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Better/Worse/Neutral Rewind - Run Defense Review

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Before the 2015 season started we took a look at various aspects of the team and gave our predictions if they would be better, worse, or neutral compared to 2014. With the season complete, let's take a look back to see how those predictions turned out. Today we look at the run defense.

Matt Kartozian-USA TODAY Sports

Every season in August we like to take a look ahead at the upcoming football season and give our predictions about how the team will perform compared to the previous year with our Better/Worse/Neutral series.  In the spirit of accountability, with the season concluded it's time to take a look back at those predictions and see how accurate they were.  Next up is our look at the Husky run defense.

Here's what we said

From our article back on August 6th, this was our conclusion:

Verdict: Worse - but not by much.  And by 2016 I think there's good reason to think they could be better.  Qualls is not the same kind of two-gap plugger that Shelton was, but he's got superb quickness and the ability to get upfield to disrupt the run before it has a chance to get going.  If Vea is healthy, he's got enormous potential matching his impressive size and strength and would be an ideal NT that could allow Qualls and his quickness to spend more time at the 3T.  Victor has the size and athleticism to add his name to the list of recent Husky NFL linebackers.  Dissly has shown his potential to be a real factor off the edge as has Mathis.  And while Budda Baker is undersized at safety, he plays bigger than he is and his speed allows him to close off running angles quickly.

How did we do?

We missed on this one.  The run defense was actually better this year (a year ahead of schedule by my prediction).  Last year the defense allowed 1,737 yards on 529 carries for a 3.28 yard average.  But when you take sacks out of the equation (in college football sacks are counted as runs), they allowed 2,034 yards on 477 carries for a 4.26 yard average.  Decent, but not dominating by any means.  S&P ranked the Huskies 43rd in rushing defense last year.  This year the base numbers were 1,629 yards allowed on 495 carries for a 3.29 yard average, but thanks to fewer sacks the true numbers were 1,837 yards allowed on 461 carries for a 3.98 yard average - a definite improvement.  S&P thought so too, ranking this year's group 20th in rushing defense.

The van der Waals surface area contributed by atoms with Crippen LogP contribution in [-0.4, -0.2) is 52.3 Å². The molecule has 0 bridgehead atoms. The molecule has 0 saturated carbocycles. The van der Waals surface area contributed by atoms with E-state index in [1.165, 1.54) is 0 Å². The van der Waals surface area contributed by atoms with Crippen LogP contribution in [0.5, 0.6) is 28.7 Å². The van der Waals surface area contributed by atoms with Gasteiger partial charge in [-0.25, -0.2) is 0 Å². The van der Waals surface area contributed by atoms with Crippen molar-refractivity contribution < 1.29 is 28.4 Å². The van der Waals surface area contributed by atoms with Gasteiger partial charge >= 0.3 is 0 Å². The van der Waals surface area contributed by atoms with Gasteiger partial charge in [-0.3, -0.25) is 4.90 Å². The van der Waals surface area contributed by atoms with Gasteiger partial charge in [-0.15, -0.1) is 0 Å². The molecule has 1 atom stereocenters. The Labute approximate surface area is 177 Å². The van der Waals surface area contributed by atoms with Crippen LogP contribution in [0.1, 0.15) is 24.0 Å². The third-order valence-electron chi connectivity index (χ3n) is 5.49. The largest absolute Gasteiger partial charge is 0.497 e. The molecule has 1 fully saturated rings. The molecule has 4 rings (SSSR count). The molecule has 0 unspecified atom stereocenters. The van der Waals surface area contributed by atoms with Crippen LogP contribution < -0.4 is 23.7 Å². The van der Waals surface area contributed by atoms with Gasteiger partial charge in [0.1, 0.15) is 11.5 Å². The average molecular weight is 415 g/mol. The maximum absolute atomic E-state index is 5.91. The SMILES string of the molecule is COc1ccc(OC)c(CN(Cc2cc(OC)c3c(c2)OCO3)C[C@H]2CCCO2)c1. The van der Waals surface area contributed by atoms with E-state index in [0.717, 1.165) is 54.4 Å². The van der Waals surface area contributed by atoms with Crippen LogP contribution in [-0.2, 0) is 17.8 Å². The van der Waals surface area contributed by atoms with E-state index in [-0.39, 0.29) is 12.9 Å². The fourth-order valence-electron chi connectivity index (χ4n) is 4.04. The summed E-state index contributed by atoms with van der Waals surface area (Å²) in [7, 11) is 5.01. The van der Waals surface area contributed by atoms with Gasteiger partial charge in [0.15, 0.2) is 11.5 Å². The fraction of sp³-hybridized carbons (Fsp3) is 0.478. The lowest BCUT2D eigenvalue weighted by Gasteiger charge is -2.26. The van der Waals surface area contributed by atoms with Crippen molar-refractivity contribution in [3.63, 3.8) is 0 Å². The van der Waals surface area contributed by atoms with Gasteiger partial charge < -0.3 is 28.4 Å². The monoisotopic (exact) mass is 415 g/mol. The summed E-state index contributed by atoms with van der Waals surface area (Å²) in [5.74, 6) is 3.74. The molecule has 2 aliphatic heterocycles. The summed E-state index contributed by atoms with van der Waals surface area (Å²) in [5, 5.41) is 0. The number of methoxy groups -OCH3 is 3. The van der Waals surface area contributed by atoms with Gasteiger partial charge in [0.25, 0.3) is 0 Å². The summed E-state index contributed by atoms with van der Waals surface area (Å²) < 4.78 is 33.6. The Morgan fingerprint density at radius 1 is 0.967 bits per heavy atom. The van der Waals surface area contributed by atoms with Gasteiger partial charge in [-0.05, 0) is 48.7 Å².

For as much hype as there was around the Husky defense last year with the draft picks and whatnot, they were good but not great against the run - their best attribute was their ability to get after the quarterback.  Danny Shelton was a beast in the middle and Hau'oli Kikaha did a very good job setting an edge, but Andrew Hudson's best trait was his pass rush, especially with the attention opposing OL had to pay to Shelton and Kikaha.

Even with the departure of all four starting defensive linemen (I'm including Kikaha here) and two of the three starting linebackers, this year's defense had more quality depth along the front seven.  Elijah Qualls may not be quite the run-stuffer than Shelton was, but he's quite good, and his backup Greg Gaines may be even better.  Add in quality reps from the immensely talented Vita Vea and that's a group of nose tackles that would be the envy of 99% of the rest of college football.  Taniela Tupou broke out with a terrific senior season, one that earned him All Pac-12 Defense 2nd Team honors.  Azeem Victor stepped into the vacancy at MLB with John Timu off to the NFL, and showed himself to be the next Husky NFL prospect at LB with a great season.  Kieshawn Bierria was improved in his 2nd season of starting, and both Cory Littleton and Travis Feeney were very effective at the OLB positions.  Add in quality rotational depth from guys like Joe Mathis, Jaylen Johnson, Will Dissly, Psalm Wooching, Ben Burr-Kirven, Scott Lawyer, Tevis Bartlett, and Sean Constantine and it's easy to see why this aspect of the Husky defense improved.  And we haven't even mentioned the secondary - guys like Budda Baker, Sidney Jones, Kevin King, and JoJo McIntosh all showed they can be physical defenders against the run game.

While replacing Feeney and Littleton may be tough, there's a wealth of experienced talent returning and some exciting youngsters ready to join the depth (Benning Potoa'e, Jason Scrempos, Ricky McCoy, D.J. Beavers, Jusstis Warren).  The future looks bright for the defense, and the run defense could be even better next year.